Nothing takes the wind out of a presenter’s sails faster than giving the impression that this is 1 out of 100 presentations you’ve delivered the exact same way.

We want consistency from our McDonald’s fries, but when it comes to presentations, whether we’re investors, potential customers, employees, or bosses, we want to feel like the message has been uniquely crafted just for us. A delivery that comes across as overly scripted, memorized word-for-word, and inflexibly rote is always disappointing.

Preparation, as a step in the process of crafting a great presentation, is intended to get you, the presenter, to a place where you’re so comfortable with the basic information and architecture of the presentation that your expertise is unlocked. A truly prepared presenter comes across as relaxed. It can look as though they’re riffing on the subject—indeed, a truly prepared presenter will at times seem as though they’re just improvising the whole thing. But they’re not.

By contrast, someone who prepares by memorizing a specific script is actually taking the shortest path to presenting, and this laziness in effort translates to a poor delivery. See, memorization is a short-term memory process. It’s based on repetition, and really doesn’t take that long to achieve. Just like we used to cram for high school biology tests, it’s easy to get a bunch of information temporarily stored in the brain long enough to pass a multiple choice test the next day. But nothing exposes the downside of cramming faster than the discovery that the test isn’t multiple choice; it’s essay.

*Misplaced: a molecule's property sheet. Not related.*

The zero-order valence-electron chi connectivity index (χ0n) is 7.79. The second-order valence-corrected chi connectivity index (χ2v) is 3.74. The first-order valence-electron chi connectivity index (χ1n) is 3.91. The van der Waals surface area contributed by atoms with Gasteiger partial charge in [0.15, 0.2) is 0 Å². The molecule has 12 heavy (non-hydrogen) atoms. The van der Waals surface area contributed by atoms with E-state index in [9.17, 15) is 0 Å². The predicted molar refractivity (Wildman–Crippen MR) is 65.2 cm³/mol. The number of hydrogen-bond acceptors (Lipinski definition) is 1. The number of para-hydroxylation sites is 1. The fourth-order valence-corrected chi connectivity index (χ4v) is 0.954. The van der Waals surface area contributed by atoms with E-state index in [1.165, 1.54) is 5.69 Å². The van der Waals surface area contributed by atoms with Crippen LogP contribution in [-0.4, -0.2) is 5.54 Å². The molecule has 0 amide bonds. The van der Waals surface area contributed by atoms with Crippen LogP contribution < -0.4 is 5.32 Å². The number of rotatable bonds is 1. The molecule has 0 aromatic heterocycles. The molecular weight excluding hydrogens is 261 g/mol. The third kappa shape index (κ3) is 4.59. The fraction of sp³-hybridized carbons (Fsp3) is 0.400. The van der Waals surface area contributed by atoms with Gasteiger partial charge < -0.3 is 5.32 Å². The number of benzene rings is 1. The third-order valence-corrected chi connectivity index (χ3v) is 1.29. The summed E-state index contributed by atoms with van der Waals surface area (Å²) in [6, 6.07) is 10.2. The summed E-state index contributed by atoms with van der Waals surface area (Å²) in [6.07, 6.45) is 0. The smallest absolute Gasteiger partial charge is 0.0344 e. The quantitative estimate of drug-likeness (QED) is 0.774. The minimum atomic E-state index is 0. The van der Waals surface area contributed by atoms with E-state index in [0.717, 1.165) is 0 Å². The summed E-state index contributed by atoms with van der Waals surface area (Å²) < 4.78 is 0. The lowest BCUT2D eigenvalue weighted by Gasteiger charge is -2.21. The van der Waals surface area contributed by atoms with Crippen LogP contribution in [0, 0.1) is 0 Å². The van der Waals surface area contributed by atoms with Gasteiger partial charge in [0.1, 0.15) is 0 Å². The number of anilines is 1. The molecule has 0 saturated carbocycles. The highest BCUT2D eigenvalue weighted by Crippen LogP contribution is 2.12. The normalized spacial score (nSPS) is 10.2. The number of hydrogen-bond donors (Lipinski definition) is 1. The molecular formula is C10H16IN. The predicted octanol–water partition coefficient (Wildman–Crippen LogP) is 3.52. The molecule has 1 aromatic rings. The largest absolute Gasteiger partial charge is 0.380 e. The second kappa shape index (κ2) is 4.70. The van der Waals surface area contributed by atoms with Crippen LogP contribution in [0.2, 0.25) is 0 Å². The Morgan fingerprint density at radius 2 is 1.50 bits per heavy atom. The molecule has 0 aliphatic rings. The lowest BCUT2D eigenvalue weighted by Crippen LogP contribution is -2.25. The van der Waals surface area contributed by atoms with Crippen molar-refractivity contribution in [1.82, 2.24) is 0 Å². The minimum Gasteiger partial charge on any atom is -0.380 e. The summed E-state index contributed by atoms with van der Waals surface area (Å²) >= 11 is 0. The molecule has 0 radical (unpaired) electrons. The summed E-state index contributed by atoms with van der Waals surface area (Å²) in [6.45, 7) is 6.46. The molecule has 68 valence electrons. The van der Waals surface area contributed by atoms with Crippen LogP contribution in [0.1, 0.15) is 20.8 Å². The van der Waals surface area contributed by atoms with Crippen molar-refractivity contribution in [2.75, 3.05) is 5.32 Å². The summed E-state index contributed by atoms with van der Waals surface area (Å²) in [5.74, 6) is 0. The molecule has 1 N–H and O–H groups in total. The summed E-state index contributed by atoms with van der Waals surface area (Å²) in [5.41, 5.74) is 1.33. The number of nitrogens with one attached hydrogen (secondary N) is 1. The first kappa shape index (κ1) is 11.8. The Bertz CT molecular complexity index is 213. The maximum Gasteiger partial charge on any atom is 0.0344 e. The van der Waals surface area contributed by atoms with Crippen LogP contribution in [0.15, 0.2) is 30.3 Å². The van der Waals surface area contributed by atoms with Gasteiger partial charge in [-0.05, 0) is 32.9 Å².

Presentations are essay tests. They demand a more intensive depth of knowledge, an almost second-nature understanding of the subject matter and how individual variables affect the big picture. When we present as truly prepared individuals, we convey that total subject mastery and the credibility we build with our audience is invaluable. When we present a very linear, rote narrative, we leave our audience questioning our real understanding of the subject matter and that hurts our message in the long run.

We know great presenters who have put their messages and decks together 5, 6, or 7 times trying to get it right. It may sound like a waste of time, but these are the people who know their stuff. They’ve tried every angle and thought-process, and by the time they get a finished product, they have a built-in understanding of their subject that can’t be mimicked by memorization.

The best thing to do if you want to sound more like an expert and less like a robot is to deconstruct the message and rework it from several different angles. Come at it from the perspective of that one guy you know that would disagree with you: a doubtful investor, a competitor, an employee that doesn’t want to change processes, etc. Force yourself out of the box: anticipate as if it is an uncertainty that people won’t be kind during the presentation. Imagine what you’d say if audience members just popped up to question every point. Would you be ready to answer their hard questions? Would you be ready to support the underlying assumptions of your presentation if they were questioned? When the answer is yes, you’re probably ready to be the expert in the room.

Question: How do you take your preparation to the next level?

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